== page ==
Children in the north are missing out on an education as Labour-run councils refuse to allow schools to reopen, a stark new poll has revealed.
A survey of primary headteachers has found that just a third of them followed the Prime Minister's plan and managed to bring back Reception, Year 1 and Year 6 students back to class on Monday.
This dropped to as low as 12 per cent in the north-east of England and eight per cent in the north-west, where a large number of Labour-run councils refused to let their schools open.
The survey of 10,000-plus schools was carried out by the National Education Union, which found 44 per cent of schools did not open more widely on June 1.
The poll found large regional differences on the number of schools reopening to pupils in reception, Year 1 and Year 6.
Overall, 44 per cent of primary schools did not admit more children on June 1 - but in north-west England, only 8 per cent of schools opened to all priority year groups on Monday, according to the survey.
Primary schools started to get up and running in England this week, with reception, years one and years six the first to return. Pictured, Stoneriase School near Carlisle
This comes after a UK charity chief told MPs that disruption in schools could still be ongoing in November, not end in September as some parents assume.
David Laws, a former Lib Dem MP and Coalition minister now running education charity EPI, told the Commons education committee: 'There's a temptation to think we are in a kind of home learning now and hopefully all back in September. Sadly we may end up with considerable disruption to school in September, October and November.' He then warned of 'a situation where there may be some home learning for a lot of pupils for a very long time'.
Kevin Courtney, joint general secretary of the NEU, said: 'It is clear from our latest survey, marking the start of lockdown easing, that many schools intend to delay wider opening. It was always reckless of Boris Johnson to set an arbitrary date and expect schools to fall in line'.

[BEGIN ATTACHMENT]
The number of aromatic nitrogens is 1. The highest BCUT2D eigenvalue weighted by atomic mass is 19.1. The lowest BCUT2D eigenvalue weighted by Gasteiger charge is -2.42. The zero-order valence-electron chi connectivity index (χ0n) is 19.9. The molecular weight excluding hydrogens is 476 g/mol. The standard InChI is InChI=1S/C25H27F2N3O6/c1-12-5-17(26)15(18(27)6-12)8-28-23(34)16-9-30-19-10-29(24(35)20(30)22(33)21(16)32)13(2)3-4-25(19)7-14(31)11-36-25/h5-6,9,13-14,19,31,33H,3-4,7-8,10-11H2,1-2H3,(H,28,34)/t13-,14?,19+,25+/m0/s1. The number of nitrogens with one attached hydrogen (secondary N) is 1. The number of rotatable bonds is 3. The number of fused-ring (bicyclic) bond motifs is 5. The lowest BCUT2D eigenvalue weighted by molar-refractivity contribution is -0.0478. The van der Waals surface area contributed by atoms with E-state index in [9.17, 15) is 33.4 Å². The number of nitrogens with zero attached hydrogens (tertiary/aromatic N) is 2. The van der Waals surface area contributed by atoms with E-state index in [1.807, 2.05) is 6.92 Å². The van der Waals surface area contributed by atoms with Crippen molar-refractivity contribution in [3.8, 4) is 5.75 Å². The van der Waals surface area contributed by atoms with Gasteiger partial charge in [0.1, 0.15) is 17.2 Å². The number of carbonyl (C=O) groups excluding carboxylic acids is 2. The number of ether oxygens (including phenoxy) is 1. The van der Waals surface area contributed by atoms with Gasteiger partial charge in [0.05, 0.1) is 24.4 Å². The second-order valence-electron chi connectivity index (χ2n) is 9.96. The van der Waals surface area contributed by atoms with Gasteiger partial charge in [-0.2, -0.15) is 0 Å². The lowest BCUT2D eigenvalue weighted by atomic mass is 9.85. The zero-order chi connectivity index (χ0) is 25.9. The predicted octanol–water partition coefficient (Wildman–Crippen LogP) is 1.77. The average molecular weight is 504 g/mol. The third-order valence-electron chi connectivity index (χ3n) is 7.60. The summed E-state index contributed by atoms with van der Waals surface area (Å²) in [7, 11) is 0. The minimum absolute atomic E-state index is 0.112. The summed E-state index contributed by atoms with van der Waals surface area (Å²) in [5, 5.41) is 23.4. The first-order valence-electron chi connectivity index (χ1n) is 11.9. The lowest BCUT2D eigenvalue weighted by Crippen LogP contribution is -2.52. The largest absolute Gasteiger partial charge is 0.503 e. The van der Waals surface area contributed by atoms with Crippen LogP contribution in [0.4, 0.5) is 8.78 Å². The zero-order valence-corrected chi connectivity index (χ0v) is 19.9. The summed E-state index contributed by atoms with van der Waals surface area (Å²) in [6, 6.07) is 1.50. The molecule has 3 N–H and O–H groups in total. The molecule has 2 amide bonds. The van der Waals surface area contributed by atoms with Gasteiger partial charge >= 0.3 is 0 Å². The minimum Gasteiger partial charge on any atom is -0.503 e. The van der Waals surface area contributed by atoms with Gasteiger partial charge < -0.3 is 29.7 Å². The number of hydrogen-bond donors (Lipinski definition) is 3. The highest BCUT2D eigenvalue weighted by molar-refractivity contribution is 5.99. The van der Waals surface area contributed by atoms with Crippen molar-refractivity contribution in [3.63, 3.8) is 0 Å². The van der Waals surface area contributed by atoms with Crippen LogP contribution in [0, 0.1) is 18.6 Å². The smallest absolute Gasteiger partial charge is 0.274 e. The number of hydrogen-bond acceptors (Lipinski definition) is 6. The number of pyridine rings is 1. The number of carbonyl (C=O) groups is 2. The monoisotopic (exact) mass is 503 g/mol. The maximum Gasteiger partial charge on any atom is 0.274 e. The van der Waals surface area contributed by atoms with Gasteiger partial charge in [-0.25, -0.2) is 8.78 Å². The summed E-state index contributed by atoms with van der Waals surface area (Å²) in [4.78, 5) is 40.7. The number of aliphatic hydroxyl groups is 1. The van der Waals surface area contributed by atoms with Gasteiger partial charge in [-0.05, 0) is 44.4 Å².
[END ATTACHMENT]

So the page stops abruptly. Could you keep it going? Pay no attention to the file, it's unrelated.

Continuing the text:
Children's Commissioner Anne Longfield said yesterday the most disadvantaged young people faced 'immense' damage to their prospects, as they have less support at home and were missing out on crucial contact with teachers.
She also highlighted the risk that sunny weather and shops reopening as curbs are eased could distract children from doing work.
The dire message came as Ms Longfield gave evidence to the Commons education committee.
Primary schools started to get up and running in England this week, with reception, years one and years six the first to return.
However, the picture has been patchy across the country with unions raising safety concerns and some parents refusing to send offspring back.
According to the National Education Union survey, more than two in five primary schools in England did not open their doors to more children.
Ms Longfield told MPs yesterday of doubts that the most vulnerable pupils would ever resume their schooling properly.
Children's Commissioner for England Anne Longfield told MPs the most disadvantaged young people faced 'immense' damage to their prospects
'The shops will be open soon and kids could have spent two and a half months browsing Primark, but not been in school, so the other things that will actually be distractions will become more and more,' she said.
'Those who are disadvantaged, who maybe have negative experiences of school, will have more time away from it.
'Some head teachers have said to me they stay up worrying about whether those children will ever come back because the leap that will need to get them back into school will be so vast.'
Highlighting the long-term damage of the lockdown, Ms Longfield said unless attendance levels rise eight million children will have been out of school for six months by September.
'The scale of other children that will not be reaching their potential because of this time out of education is also immense,' she said.
'If we stick to the numbers of classes that are going back right now that could be eight million children that have been out of school for six months by September.'